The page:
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Tango with me: A movie phenomenon


Genevieve Nnaji and Mahmood Ali – Balogun

The mood at Sheraton Lagos was serene as Genevieve Nnaji watched herself on the big screen. The personable Genevieve sat by the side of her industrious manager Ajua Dickson, watching ardently as her screen marriage faced all sorts of trouble.

Genevieve’s leading man in the movie, Joseph Benjamin, was equally in the Sheraton screening room as the film, Tango with me, rolled to a nerve-wracking climax.

“It’s my life,” Genevieve Nnaji explains after the end of the movie, letting you understand that the film harps on the choices made by flesh-and-blood human beings as opposed to societal stereotypes.

Mahmood Ali – Balogun, Producer/Director of TANGO WITH ME, is without question a leading light in the Nigerian movie industry known worldwide as Nollywood. It is a mark of Mahmood’s genius that he shot the film on 35mm celluloid as opposed to the digital fare that is all the rage in Nollywood. He travelled as far as Bulgaria to master the film, using the latest Kodak technology. Tango with me will be showing at the cinemas from April 22. Starring Genevieve Nnaji, Joseph Benjamin, Joke Silva, Bimbo Akintola, Kate Henshaw-Nuttal, Tina Mba, Bimbo Manuel, Ahmed Yerima etc, Tango with me is a compelling movie about love and betrayal.

The plot of the film needs to be beheld without any prior revealing. It is told in a gripping flashback mode. All true lovers of the cinema should be trooping in droves to Silverbird Cinemas, Ozone Cinemas, Genesis Deluxe Cinemas and iCinemas from April 22 to behold the manifold advances made by the Nigerian film through the adroit mastery of Mahmood Ali-Balogun.

He worked on the script of Tango with me for more than two years, dealing with accomplished screenwriters. A 1984 Dramatic Arts graduate of the University of Ife (now Obafemi Awolowo University) specializing in film and television production, Mahmood honed his skills between 1985 and 1988 at the National Productions department of the Nigerian Television Authority. Since 1988 he has earned much distinction as the CEO of Brickwall Communications Limited, Lagos.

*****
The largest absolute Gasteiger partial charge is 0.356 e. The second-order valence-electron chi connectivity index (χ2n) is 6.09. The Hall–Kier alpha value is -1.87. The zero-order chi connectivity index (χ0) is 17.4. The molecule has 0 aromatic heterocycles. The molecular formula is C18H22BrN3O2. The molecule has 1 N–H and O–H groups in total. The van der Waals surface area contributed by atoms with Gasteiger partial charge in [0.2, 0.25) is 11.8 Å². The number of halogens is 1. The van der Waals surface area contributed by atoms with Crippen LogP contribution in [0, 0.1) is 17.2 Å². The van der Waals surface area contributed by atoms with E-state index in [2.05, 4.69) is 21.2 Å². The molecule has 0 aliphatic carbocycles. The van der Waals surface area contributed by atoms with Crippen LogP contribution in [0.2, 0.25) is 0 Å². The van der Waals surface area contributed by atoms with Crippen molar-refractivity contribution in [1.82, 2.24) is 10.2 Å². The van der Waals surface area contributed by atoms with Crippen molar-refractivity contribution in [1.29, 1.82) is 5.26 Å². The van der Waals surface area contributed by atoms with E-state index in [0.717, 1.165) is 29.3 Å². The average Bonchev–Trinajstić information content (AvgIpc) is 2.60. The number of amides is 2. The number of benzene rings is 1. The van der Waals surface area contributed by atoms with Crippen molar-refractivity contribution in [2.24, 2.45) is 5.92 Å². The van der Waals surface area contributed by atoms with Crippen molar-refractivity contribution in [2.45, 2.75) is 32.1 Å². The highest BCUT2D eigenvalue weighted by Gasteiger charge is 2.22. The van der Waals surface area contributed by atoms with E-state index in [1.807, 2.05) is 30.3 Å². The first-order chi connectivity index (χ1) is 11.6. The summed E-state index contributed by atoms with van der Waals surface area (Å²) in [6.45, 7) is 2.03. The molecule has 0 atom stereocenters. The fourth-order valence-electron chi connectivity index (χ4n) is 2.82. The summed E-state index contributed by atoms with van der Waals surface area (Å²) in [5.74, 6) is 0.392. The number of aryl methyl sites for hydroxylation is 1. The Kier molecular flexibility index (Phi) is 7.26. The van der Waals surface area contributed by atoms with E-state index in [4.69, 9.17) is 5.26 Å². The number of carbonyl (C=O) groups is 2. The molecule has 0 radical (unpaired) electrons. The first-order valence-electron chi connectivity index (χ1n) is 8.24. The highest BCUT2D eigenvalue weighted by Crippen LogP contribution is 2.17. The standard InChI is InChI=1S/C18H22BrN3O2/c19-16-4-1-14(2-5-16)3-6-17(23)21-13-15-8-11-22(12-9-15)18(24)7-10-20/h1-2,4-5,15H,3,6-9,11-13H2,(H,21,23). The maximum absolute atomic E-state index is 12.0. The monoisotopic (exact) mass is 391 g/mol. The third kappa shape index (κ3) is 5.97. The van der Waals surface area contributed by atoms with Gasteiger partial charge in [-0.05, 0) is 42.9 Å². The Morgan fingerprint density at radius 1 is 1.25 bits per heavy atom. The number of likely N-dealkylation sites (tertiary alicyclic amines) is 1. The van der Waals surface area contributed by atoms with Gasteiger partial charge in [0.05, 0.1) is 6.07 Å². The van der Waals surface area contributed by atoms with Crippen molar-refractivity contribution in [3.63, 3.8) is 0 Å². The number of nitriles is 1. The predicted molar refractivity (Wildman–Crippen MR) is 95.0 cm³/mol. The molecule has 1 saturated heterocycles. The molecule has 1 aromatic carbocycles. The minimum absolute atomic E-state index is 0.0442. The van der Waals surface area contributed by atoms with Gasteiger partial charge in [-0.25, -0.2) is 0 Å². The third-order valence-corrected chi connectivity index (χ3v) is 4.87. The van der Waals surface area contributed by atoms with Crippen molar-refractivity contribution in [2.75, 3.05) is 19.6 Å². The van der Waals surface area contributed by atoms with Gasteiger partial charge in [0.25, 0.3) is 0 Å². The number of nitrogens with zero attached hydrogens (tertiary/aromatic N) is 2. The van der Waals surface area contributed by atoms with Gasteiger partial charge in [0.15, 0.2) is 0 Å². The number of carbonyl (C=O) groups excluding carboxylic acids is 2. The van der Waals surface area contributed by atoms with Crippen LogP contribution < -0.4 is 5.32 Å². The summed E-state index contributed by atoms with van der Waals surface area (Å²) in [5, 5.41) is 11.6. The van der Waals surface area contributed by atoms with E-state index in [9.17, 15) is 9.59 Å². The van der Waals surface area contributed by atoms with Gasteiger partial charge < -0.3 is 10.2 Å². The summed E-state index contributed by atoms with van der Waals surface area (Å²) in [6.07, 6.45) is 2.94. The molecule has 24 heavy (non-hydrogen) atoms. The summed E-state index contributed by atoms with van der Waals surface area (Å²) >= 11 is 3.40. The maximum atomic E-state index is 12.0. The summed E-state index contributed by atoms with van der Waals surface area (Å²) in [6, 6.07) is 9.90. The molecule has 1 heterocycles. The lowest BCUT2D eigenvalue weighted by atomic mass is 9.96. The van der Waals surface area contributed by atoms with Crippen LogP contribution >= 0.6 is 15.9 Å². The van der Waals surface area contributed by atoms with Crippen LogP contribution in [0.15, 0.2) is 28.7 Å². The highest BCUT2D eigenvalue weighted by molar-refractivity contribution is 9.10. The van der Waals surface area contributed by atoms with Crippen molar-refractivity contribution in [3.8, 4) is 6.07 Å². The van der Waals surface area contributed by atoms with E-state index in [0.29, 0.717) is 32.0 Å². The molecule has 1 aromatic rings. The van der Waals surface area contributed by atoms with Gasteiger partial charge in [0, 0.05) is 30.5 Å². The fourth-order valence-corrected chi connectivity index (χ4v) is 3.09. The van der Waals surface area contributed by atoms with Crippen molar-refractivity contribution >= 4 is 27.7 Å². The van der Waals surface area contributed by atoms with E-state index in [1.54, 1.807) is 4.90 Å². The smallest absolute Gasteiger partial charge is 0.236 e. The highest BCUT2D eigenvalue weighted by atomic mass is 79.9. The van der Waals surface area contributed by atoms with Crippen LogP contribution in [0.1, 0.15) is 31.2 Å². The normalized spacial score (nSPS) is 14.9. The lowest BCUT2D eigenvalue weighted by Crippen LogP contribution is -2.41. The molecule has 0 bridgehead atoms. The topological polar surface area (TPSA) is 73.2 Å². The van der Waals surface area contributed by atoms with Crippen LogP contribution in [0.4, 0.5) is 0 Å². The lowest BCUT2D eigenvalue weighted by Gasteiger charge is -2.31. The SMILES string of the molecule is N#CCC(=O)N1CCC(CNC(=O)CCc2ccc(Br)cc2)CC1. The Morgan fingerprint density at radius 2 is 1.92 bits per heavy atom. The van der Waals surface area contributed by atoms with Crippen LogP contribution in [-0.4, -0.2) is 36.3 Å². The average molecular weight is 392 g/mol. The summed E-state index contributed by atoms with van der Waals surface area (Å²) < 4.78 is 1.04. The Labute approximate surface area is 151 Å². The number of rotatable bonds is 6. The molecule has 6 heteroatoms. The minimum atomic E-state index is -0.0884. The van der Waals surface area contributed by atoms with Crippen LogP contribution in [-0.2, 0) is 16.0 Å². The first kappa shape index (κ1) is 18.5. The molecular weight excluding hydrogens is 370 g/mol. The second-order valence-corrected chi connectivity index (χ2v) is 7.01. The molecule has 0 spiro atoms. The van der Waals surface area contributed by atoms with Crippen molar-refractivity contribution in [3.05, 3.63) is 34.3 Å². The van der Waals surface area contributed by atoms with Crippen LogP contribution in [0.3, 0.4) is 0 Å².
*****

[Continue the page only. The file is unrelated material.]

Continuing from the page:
He takes his time before producing his movies. His award-winning MNET short “A Place called Home” was shot in 1998 and earned the esteemed FESPACO nomination in 1999. He produced and directed “Temi ni Tooto” in 2003, winning the coveted REEL award. He was in 2005 bestowed with the distinguished African Movie Academy Awards (AMAA) Special Recognition award.

“The awards are only meaningful to me to the extent that one is helping to change values,” Mahmood says, not wanting to be singled out for special mention. “We should all get involved in correcting the wrong perception of our country. I have attended film festivals across the globe, and I have in my own small way been involved in correcting perceptions.”

Tango with me can be entered for all the esteemed international competitions, thus competing on equal footing with the best films from all over the world. Unlike the regular home video shot with digital camera, Tango with me is an accomplished work in celluloid. Mahmood went through all the processes, defying the astronomical costs. He had to re-do the sound, for instance, to suit the most modern of cinematic standards. In all, Tango with me is a total package that recalls such master films as The Battle of Algiers.

Mahmood has thus earned his place amongst the esteemed filmmakers of Africa, in the tradition of the late Sembene Ousmane. Tango with me is a classic film by all standards. It showcases the spellbinding talents of Genevieve Nnaji and her co-star Joseph Benjamin like no other film.



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